The Algonquian language family is renowned for its complex morphology and sophisticated verb system. Statements that take many words to say in English can be expressed with a single "word". Ex: (Menominee) enae:ni:hae:w "He is heard by higher powers" or (Plains Cree) k-a:sta:hikoyahk "it frightens us." Languages in this family typically mark at least two distinct third persons, so that speakers can keep track of central characters in narrative.
These languages have been famously studied in the structuralist tradition by Leonard Bloomfield and Edward Sapir among others. Many of these languages are extremely endangered today, while others have died completely.
The medicine culture has been taken from Medicine Givers known generally as Wanagi Cha (Spirit Speakers) and has been passed from generation to generation along familial lines. Forgetting most of the lore and leaving behind what the teller did not like. Consequently the "religious" aspects of the Algonkin people as well as most of the Native American nations within North America have been lost to all but a few Wanagi Cha. There are perhaps seven or eight Wanagi Wakan K'cha or Medicine Teachers (Spirit Counsellors) on the whole continent.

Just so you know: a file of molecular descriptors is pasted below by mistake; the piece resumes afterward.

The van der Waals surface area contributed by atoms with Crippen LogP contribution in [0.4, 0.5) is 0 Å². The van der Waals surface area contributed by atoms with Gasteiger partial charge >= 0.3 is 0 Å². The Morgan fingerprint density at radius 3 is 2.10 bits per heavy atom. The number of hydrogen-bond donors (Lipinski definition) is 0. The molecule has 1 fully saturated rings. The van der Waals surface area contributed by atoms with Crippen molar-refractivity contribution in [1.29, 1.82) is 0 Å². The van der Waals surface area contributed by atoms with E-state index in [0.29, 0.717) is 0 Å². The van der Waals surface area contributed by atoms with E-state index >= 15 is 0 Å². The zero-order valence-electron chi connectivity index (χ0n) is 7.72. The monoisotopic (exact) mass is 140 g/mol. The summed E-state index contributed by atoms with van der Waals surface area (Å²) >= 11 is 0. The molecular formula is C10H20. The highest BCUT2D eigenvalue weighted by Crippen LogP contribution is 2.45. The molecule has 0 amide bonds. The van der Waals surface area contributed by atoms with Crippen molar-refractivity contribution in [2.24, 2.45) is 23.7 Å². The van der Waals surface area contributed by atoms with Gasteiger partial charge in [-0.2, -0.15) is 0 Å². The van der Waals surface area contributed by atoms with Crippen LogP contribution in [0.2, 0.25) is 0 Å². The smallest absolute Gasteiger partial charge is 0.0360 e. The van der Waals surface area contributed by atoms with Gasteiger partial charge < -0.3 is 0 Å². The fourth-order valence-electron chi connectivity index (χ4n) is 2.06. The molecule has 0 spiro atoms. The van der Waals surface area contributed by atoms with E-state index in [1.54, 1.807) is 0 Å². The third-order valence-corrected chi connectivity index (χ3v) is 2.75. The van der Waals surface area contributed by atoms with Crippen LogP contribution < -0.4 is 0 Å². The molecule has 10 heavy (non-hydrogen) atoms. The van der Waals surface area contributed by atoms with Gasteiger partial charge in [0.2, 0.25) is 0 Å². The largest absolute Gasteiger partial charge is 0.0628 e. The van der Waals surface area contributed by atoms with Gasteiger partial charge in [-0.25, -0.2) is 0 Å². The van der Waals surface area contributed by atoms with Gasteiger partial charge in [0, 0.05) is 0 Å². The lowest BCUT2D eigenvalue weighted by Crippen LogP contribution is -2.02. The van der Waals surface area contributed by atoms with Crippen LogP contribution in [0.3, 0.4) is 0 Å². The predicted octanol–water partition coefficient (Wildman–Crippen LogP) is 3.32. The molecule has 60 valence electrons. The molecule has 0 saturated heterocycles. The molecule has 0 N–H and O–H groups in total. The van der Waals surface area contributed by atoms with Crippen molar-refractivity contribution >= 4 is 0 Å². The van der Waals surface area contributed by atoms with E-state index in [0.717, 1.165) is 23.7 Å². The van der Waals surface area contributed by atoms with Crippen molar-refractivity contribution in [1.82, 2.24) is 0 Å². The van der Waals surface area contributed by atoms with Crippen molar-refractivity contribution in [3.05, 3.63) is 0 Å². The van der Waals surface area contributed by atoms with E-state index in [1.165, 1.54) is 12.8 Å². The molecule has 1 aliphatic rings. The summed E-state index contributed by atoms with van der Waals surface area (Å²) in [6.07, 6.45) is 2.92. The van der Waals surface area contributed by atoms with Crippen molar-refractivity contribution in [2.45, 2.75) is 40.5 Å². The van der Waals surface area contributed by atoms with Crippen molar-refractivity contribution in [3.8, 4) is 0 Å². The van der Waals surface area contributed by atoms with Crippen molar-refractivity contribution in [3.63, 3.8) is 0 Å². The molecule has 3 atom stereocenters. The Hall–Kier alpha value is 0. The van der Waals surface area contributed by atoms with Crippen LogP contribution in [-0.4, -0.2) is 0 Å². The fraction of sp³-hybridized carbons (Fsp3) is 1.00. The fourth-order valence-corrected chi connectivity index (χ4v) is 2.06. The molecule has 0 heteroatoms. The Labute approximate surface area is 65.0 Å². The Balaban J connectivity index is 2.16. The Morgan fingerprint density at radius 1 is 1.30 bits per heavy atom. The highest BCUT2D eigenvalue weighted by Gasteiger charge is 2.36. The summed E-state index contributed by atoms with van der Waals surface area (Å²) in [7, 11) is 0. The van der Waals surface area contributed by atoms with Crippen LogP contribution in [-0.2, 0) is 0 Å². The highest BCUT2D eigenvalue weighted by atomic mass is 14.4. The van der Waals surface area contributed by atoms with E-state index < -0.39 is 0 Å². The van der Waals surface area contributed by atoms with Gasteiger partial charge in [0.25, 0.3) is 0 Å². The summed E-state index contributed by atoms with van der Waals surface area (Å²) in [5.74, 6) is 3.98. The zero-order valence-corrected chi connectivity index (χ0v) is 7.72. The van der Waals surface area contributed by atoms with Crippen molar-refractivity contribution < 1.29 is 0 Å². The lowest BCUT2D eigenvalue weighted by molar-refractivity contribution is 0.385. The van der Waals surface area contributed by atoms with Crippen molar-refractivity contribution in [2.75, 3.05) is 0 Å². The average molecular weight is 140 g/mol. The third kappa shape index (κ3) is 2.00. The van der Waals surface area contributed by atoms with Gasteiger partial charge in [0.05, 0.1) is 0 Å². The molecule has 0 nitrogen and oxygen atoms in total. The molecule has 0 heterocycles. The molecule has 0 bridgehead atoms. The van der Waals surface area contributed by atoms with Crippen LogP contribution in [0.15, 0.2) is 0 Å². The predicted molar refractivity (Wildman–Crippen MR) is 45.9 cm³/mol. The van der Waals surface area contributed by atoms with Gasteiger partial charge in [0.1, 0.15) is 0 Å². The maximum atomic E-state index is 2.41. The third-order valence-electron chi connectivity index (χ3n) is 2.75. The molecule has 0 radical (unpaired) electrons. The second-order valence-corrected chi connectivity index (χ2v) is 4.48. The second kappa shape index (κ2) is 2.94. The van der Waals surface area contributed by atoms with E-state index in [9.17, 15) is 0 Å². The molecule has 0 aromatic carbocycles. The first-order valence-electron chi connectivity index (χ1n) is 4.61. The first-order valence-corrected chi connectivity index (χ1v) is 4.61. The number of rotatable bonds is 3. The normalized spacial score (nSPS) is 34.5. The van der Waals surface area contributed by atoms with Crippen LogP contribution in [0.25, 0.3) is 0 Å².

Because Algonquian languages were some of the first that Europeans came in contact with in North America, the language family has given many words to English.
Many eastern U.S. states have names of Algonquian origin (Massachusetts, Illinois, Michigan, Ohio, Wisconsin), as do many cities: Milwaukee, Chicago, et al. The capital of Canada is named after an Algonquian trade group--the Odawa. There were three major trade groups within North America:
Here are some English words of Algonquian origin: